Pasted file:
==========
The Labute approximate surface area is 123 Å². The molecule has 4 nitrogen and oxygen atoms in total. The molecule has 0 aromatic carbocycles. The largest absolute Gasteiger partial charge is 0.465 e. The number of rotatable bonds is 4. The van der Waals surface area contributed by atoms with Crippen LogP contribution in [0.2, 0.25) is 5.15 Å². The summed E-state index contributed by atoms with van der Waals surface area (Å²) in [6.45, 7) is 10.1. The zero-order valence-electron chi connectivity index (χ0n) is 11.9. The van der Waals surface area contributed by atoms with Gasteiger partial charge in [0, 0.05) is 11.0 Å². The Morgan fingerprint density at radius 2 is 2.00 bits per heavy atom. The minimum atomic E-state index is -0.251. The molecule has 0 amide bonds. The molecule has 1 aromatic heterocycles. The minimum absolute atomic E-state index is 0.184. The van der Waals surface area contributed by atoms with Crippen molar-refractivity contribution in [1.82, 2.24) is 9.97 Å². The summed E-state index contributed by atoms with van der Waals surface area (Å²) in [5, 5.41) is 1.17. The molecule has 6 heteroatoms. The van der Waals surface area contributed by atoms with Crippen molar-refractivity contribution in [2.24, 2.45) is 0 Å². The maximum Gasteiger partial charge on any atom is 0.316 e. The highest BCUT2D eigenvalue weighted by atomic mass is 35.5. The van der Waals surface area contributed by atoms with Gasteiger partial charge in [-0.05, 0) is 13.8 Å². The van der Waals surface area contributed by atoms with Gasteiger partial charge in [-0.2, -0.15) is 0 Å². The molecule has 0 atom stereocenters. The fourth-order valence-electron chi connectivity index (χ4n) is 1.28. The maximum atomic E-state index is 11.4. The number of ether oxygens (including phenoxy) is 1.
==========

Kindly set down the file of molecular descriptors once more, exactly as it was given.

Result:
The Labute approximate surface area is 123 Å². The molecule has 4 nitrogen and oxygen atoms in total. The molecule has 0 aromatic carbocycles. The largest absolute Gasteiger partial charge is 0.465 e. The number of rotatable bonds is 4. The van der Waals surface area contributed by atoms with Crippen LogP contribution in [0.2, 0.25) is 5.15 Å². The summed E-state index contributed by atoms with van der Waals surface area (Å²) in [6.45, 7) is 10.1. The zero-order valence-electron chi connectivity index (χ0n) is 11.9. The van der Waals surface area contributed by atoms with Gasteiger partial charge in [0, 0.05) is 11.0 Å². The Morgan fingerprint density at radius 2 is 2.00 bits per heavy atom. The minimum atomic E-state index is -0.251. The molecule has 0 amide bonds. The molecule has 1 aromatic heterocycles. The minimum absolute atomic E-state index is 0.184. The van der Waals surface area contributed by atoms with Crippen molar-refractivity contribution in [1.82, 2.24) is 9.97 Å². The summed E-state index contributed by atoms with van der Waals surface area (Å²) in [5, 5.41) is 1.17. The molecule has 6 heteroatoms. The van der Waals surface area contributed by atoms with Crippen molar-refractivity contribution in [2.24, 2.45) is 0 Å². The maximum Gasteiger partial charge on any atom is 0.316 e. The highest BCUT2D eigenvalue weighted by atomic mass is 35.5. The van der Waals surface area contributed by atoms with Gasteiger partial charge in [-0.05, 0) is 13.8 Å². The van der Waals surface area contributed by atoms with Gasteiger partial charge in [-0.2, -0.15) is 0 Å². The molecule has 0 atom stereocenters. The fourth-order valence-electron chi connectivity index (χ4n) is 1.28. The maximum atomic E-state index is 11.4. The number of ether oxygens (including phenoxy) is 1.